Category Archives: Terminal Illness
The title of this article should actually say that Claire Wineland was a “Life Advocate.” She was the epitome of MLK’s quote, “It doesn’t matter how long you live, but how well you do it.”
I didn’t know Claire personally, but like so many of her followers on social media, those who read her book or had the pleasure of attending one of her talks in person, she felt like a friend. She had a talent for drawing people in, then she would reveal her truths to us.
Like a teenage philosopher, the Cystic Fibrosis fighter pondered mortality, how to live boldly in spite of limitations, and the depth of the human spirit from her social media pages and youtube channel. She said that her two favorite hobbies were to think and talk, so she put her best gifts to good use!
“I don’t agree to do these talks to tell you how to have a happy life. Life is hard. It’s painful. You can suffer. You can experience what it’s like to be a human being with all of the messy gross emotions that come with it, and still make a life that you are very very proud of.”
Sometimes Claire shared her thought provoking videos from her apartment, or laying in a hospital bed; we once even found her clothed in a hot bathtub!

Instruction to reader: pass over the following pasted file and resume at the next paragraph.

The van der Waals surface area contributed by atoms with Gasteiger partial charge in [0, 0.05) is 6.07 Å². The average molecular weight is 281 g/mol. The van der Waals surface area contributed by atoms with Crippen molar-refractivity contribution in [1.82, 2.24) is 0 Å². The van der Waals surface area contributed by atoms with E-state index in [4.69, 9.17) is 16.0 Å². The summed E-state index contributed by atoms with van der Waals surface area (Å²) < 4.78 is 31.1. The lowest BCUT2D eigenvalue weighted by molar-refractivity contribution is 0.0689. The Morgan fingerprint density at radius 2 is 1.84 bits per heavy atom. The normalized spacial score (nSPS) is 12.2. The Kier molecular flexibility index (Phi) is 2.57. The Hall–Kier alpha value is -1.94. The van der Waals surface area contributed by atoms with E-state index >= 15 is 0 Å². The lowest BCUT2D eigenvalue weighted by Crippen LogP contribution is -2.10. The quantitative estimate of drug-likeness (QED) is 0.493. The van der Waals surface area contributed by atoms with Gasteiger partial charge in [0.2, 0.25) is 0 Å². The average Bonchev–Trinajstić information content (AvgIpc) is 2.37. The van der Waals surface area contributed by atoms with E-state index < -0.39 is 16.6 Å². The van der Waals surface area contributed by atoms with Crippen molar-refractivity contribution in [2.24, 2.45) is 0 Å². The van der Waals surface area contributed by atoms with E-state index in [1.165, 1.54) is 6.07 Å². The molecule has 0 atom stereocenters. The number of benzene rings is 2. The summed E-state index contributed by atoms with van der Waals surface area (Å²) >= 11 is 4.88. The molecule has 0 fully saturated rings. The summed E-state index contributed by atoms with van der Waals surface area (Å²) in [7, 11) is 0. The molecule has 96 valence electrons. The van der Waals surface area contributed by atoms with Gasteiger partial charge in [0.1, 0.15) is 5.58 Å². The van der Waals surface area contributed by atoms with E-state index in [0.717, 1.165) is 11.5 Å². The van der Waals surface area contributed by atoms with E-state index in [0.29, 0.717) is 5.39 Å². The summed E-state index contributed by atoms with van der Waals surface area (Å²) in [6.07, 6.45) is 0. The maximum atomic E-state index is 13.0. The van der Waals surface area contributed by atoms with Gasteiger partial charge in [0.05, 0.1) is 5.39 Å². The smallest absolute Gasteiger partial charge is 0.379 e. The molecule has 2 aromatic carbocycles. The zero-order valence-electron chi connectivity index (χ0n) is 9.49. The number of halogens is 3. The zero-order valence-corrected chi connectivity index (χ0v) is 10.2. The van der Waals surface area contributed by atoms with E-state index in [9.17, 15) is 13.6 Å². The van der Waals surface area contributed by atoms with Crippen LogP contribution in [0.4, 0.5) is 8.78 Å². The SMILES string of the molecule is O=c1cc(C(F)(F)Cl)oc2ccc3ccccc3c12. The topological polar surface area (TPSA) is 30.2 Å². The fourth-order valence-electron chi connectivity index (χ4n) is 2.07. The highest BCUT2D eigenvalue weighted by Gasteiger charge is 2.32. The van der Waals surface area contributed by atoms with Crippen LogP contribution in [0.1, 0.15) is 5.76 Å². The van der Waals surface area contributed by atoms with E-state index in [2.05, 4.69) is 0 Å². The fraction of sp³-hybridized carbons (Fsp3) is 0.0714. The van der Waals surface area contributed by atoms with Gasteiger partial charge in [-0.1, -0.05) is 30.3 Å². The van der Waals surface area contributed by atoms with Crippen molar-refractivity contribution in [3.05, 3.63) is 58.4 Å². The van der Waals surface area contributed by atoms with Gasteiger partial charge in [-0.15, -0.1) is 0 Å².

That was Claire Wineland. She was spunky and full of spirit, never ceasing to surprise or defy expectations!
When she spoke, her wisdom and maturity made you forget that she was only in her late teens– just coming into her early 20’s.
As a young adult, she became a speaker, author, and founder of a non-profit for kids with her condition Cystic Fibrosis called Claire’s Place Foundation. Going on speaking engagements (when she was well enough), afforded her opportunities to see more of the world, to travel, to make friends, stay in hotels instead of hospitals, and gave her new life experiences which she cherished.
Through her professionalism in health activism and being in the public eye, Claire Wineland helped make the work of health advocacy a more respected job title.
She took a strong stance on addressing the way the world infantalizes young people living with illness, something she understood all too well growing up with CF.
She was a rare soul as much as her perspective on life was unique. At times controversial, Claire shared that happiness itself wasn’t the key to life. Instead, she maintained that living out our purpose through service is where we find deeper meaning.
In one of her last videos, Claire spoke passionately about her charity she created she referred to as her “baby”. She spoke on the undenianble worth she believed everyone has regardless of limitations. This had been her battlecry throughout her career, which made her beloved to people living with disabilities of all types.
Her comments section always exploded with thoughtful discussions, as she had a way of eliciting meaningful conversations. People would engage one another on life, death, happiness, and pondering the true meaning of existence.